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Dulani inspires Grinnellians

Jeetander Dulani ’98’s story is nothing short of extraordinary. Shortly before arriving at Grinnell, he was living on welfare. Now, he is a Senior Associate at Pillsbury Winthrop Shaw Pittman LLP, a high-powered global law firm. Adversity has only strengthened his commitment to social justice and Dulani has undertaken some impressive pro bono work; most notably, he established precedents in habeas cases. Dulani spent some time at Grinnell during this past week as an alum-in-residence. The S&B’s Mariam Asaad sat down for an interview with this inspiring alum.

Would you like to talk about when you first came to Grinnell?

I was born in India, and I came to the U.S. when I was really young, to New York City. I ended up settling in Pittsburgh. My senior year of high school, right after graduation, I had a falling out with my father and I was forced to leave home. I was lucky in the sense that I had friends whose parents helped me out but eventually it came to the point where I had nowhere to go and I was homeless … and I was lucky in that I was able to get on public assistance and get off the street. I had an English teacher who heard about what had happened … and she reached out to me and was really instrumental in helping me reapply to colleges. … I applied to Grinnell honestly not thinking I would end up in Iowa … but Grinnell did something extraordinary.  Even though I didn’t meet the technical definition of an independent student … [Gretchen Zimmerman in the Financial Aid office] convinced the Department of Education that they should grant a waiver to Grinnell and that waiver then was used by all of the other colleges that I applied to. … It was actually on a visit to Carleton that one of the associate deans met with me and said “look, we’d really love to have you but Grinnell is a special place and what you’ll be able to do there is more than what you’d be able to do here.” … So that really meant a lot to me … and Gretchen’s actions meant a lot so I actually ended up accepting Grinnell’s offer without having visited.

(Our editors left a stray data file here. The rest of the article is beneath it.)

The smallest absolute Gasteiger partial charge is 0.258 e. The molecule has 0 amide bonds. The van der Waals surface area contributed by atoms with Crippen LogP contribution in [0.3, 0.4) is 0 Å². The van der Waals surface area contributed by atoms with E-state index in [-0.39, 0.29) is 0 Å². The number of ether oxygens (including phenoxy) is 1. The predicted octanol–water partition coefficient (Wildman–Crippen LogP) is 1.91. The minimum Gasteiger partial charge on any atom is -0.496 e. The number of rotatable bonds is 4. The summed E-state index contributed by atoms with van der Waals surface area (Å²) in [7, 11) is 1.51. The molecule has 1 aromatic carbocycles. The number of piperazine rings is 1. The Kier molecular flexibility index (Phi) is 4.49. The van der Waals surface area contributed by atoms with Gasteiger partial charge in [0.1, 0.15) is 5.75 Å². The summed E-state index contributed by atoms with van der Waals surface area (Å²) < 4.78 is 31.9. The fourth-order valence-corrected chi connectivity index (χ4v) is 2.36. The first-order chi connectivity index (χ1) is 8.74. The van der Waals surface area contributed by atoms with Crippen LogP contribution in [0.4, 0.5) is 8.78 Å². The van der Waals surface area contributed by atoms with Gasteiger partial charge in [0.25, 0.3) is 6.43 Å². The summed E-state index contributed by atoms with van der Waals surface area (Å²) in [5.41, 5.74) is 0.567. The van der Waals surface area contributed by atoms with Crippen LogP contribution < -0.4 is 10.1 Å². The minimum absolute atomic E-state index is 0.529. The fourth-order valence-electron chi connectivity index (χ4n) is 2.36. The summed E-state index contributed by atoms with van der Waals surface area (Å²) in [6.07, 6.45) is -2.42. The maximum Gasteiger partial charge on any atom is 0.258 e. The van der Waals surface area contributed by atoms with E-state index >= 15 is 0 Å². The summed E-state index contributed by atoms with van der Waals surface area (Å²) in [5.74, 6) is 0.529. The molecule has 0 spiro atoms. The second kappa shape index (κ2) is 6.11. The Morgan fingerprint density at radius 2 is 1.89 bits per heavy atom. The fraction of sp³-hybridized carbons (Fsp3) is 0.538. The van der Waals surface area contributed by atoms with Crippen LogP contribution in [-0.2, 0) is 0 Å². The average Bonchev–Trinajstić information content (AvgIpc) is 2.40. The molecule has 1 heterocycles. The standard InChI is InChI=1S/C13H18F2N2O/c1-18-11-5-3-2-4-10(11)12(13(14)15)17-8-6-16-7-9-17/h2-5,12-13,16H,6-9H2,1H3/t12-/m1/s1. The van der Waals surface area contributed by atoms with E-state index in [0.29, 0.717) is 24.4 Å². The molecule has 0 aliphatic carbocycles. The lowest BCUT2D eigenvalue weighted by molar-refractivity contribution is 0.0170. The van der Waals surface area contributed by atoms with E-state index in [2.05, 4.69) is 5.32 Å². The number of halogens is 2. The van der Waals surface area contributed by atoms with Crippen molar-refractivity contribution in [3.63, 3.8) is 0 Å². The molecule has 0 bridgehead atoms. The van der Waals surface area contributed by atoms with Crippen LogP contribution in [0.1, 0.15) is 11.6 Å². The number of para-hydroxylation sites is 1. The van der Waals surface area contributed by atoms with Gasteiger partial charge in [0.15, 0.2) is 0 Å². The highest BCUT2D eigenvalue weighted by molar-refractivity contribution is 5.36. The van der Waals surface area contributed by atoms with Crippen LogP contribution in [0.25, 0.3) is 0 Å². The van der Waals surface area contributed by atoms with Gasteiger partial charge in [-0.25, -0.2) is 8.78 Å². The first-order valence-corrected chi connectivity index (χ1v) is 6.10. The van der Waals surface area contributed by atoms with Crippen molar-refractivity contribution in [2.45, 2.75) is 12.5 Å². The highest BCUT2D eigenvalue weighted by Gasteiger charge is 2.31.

How was your time at Grinnell?

My time at Grinnell was extraordinary. I showed up and on the one hand, I was immediately relieved … I had a place to stay, I didn’t have to worry about going hungry and I was in this safe space and I could really do all of these things that I was passionate about … it was also a little surreal being here. It would often strike me that I was here but my life was not at all what I had hoped it would be. I was all alone, there was a lot of pressure to sort of handle financial aid and taxes and things that I wasn’t really equipped to handle at the age of 17 or 18 and I had to quickly learn how to do those things. … So it was a somewhat dual-existence—on the one hand it was a really safe space and on the other hand there was a lot of anxiety and a lot of growing up quickly.

Is that what propelled you to take the career trajectory that you did?

So, this is all a little bit of serendipity plus blood, sweat and tears. I owe many of the opportunities to necessity sort of driving me to do things. Somewhere between my sophomore and junior year I had taken a class with George Drake ’56 and mentioned an idea for a paper [about Nelson Mandela] to him … and George said “yeah, that’s an interesting idea and you should do a paper on it” … and I [turned it into an original research project] … and that same summer I applied to an internship office at the mayor’s office in New York. … And that was great because I got paid to advise the mayor of New York on inner-city education policy and at night I was doing research on this paper. And all of that came together and that same paper got shared by George Drake with another alum, George Moose ’66, who was the former ambassador. And that paper then went from George to George to Pierre Sané who was the head of Amnesty International … and I had run the Amnesty chapter on campus and consulted with the U.S. parent body a couple of times … so I got this phone call from London and I honestly thought that my friends were pranking me and was very close to responding inappropriately and then I realized that none of my friends would get up that early on a Saturday to call me and that maybe this was real and very quickly, that internship came into being and essentially Amnesty hired me to go to Cape Town, South Africa to help them open a national office post-apartheid, build connection and alliances with NGOs and civil society in South Africa and cover the Truth and Reconciliation Commission and I couldn’t have imagined it. It was just something that came about as all of this work had happened and the kindness of alumni who made some connections for me. … And another alum … heard about some of what I had done and I was interviewing with consulting firms and she said I really think that you might want to work at [Booz Allen] and … she passed my name along and the person that she had sent me to was the Senior Vice President … [he] was really impressed with my work in South Africa, my academic work, my work in New York, but, none of that would have happened if an alumnus hadn’t looked at my resume and heard about me … and she really put her network on the line for me and that’s what I try to do today.